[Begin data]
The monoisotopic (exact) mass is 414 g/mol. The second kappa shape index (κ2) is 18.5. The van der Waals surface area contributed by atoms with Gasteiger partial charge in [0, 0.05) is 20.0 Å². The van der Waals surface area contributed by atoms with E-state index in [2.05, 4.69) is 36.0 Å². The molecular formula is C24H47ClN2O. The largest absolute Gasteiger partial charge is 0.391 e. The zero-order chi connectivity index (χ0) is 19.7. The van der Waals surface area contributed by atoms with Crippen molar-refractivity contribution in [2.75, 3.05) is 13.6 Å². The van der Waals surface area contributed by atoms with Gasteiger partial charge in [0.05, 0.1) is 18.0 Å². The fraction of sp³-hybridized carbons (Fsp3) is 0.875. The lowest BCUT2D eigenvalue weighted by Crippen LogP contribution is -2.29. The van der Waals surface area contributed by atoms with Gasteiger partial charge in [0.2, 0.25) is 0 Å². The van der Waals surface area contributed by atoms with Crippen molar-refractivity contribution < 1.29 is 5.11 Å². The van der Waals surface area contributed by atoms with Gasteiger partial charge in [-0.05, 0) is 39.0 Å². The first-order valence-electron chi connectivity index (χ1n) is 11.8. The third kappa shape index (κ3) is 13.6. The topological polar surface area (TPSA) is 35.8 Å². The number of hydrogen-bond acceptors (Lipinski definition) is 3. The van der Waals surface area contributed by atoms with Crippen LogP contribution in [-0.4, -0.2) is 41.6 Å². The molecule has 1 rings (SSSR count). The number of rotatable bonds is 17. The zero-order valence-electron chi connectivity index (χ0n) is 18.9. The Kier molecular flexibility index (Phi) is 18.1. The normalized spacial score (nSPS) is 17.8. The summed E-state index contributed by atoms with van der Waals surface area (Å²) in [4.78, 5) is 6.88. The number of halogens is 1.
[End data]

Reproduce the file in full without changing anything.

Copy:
The monoisotopic (exact) mass is 414 g/mol. The second kappa shape index (κ2) is 18.5. The van der Waals surface area contributed by atoms with Gasteiger partial charge in [0, 0.05) is 20.0 Å². The van der Waals surface area contributed by atoms with E-state index in [2.05, 4.69) is 36.0 Å². The molecular formula is C24H47ClN2O. The largest absolute Gasteiger partial charge is 0.391 e. The zero-order chi connectivity index (χ0) is 19.7. The van der Waals surface area contributed by atoms with Crippen molar-refractivity contribution in [2.75, 3.05) is 13.6 Å². The van der Waals surface area contributed by atoms with Gasteiger partial charge in [0.05, 0.1) is 18.0 Å². The fraction of sp³-hybridized carbons (Fsp3) is 0.875. The lowest BCUT2D eigenvalue weighted by Crippen LogP contribution is -2.29. The van der Waals surface area contributed by atoms with Gasteiger partial charge in [0.2, 0.25) is 0 Å². The van der Waals surface area contributed by atoms with Crippen molar-refractivity contribution < 1.29 is 5.11 Å². The van der Waals surface area contributed by atoms with Gasteiger partial charge in [-0.05, 0) is 39.0 Å². The first-order valence-electron chi connectivity index (χ1n) is 11.8. The third kappa shape index (κ3) is 13.6. The topological polar surface area (TPSA) is 35.8 Å². The number of hydrogen-bond acceptors (Lipinski definition) is 3. The van der Waals surface area contributed by atoms with Crippen LogP contribution in [-0.4, -0.2) is 41.6 Å². The molecule has 1 rings (SSSR count). The number of rotatable bonds is 17. The zero-order valence-electron chi connectivity index (χ0n) is 18.9. The Kier molecular flexibility index (Phi) is 18.1. The normalized spacial score (nSPS) is 17.8. The summed E-state index contributed by atoms with van der Waals surface area (Å²) in [4.78, 5) is 6.88. The number of halogens is 1.